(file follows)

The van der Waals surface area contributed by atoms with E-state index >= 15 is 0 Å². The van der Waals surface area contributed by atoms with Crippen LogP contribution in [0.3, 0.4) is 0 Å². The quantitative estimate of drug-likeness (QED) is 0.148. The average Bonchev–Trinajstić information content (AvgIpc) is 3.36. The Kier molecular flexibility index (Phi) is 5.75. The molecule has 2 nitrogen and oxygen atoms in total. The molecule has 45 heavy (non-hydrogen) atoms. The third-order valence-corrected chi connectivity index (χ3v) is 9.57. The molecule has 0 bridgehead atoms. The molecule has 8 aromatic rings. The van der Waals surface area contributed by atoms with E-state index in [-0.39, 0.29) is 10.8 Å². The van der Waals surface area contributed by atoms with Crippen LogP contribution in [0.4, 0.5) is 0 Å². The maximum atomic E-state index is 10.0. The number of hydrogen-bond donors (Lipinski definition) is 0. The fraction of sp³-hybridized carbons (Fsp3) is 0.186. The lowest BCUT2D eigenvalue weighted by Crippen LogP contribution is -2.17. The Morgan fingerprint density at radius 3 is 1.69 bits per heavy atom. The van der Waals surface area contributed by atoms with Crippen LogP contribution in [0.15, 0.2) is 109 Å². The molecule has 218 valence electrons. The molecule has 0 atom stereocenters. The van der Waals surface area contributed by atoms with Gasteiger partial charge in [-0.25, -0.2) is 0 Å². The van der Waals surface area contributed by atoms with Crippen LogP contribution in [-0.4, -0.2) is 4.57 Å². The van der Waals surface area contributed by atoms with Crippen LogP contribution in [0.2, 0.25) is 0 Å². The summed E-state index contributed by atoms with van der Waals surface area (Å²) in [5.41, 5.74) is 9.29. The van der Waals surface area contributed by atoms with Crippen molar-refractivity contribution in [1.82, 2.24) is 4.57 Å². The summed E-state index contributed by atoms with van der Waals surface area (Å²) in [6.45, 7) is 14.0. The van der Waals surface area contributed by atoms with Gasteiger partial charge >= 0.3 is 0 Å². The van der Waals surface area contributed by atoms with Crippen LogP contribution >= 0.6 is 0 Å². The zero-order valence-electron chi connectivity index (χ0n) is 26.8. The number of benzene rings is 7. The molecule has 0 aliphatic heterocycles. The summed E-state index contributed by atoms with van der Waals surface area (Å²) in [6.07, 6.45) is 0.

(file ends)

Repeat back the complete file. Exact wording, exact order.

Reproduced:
The van der Waals surface area contributed by atoms with E-state index >= 15 is 0 Å². The van der Waals surface area contributed by atoms with Crippen LogP contribution in [0.3, 0.4) is 0 Å². The quantitative estimate of drug-likeness (QED) is 0.148. The average Bonchev–Trinajstić information content (AvgIpc) is 3.36. The Kier molecular flexibility index (Phi) is 5.75. The molecule has 2 nitrogen and oxygen atoms in total. The molecule has 45 heavy (non-hydrogen) atoms. The third-order valence-corrected chi connectivity index (χ3v) is 9.57. The molecule has 0 bridgehead atoms. The molecule has 8 aromatic rings. The van der Waals surface area contributed by atoms with E-state index in [-0.39, 0.29) is 10.8 Å². The van der Waals surface area contributed by atoms with Crippen LogP contribution in [0.4, 0.5) is 0 Å². The maximum atomic E-state index is 10.0. The number of hydrogen-bond donors (Lipinski definition) is 0. The fraction of sp³-hybridized carbons (Fsp3) is 0.186. The lowest BCUT2D eigenvalue weighted by Crippen LogP contribution is -2.17. The Morgan fingerprint density at radius 3 is 1.69 bits per heavy atom. The van der Waals surface area contributed by atoms with Crippen LogP contribution in [0.15, 0.2) is 109 Å². The molecule has 218 valence electrons. The molecule has 0 atom stereocenters. The van der Waals surface area contributed by atoms with Gasteiger partial charge in [-0.25, -0.2) is 0 Å². The van der Waals surface area contributed by atoms with Crippen LogP contribution in [-0.4, -0.2) is 4.57 Å². The van der Waals surface area contributed by atoms with Crippen LogP contribution in [0.2, 0.25) is 0 Å². The summed E-state index contributed by atoms with van der Waals surface area (Å²) in [5.41, 5.74) is 9.29. The van der Waals surface area contributed by atoms with Crippen molar-refractivity contribution in [1.82, 2.24) is 4.57 Å². The summed E-state index contributed by atoms with van der Waals surface area (Å²) in [6.45, 7) is 14.0. The van der Waals surface area contributed by atoms with Gasteiger partial charge >= 0.3 is 0 Å². The van der Waals surface area contributed by atoms with Crippen LogP contribution >= 0.6 is 0 Å². The zero-order valence-electron chi connectivity index (χ0n) is 26.8. The number of benzene rings is 7. The molecule has 0 aliphatic heterocycles. The summed E-state index contributed by atoms with van der Waals surface area (Å²) in [6.07, 6.45) is 0.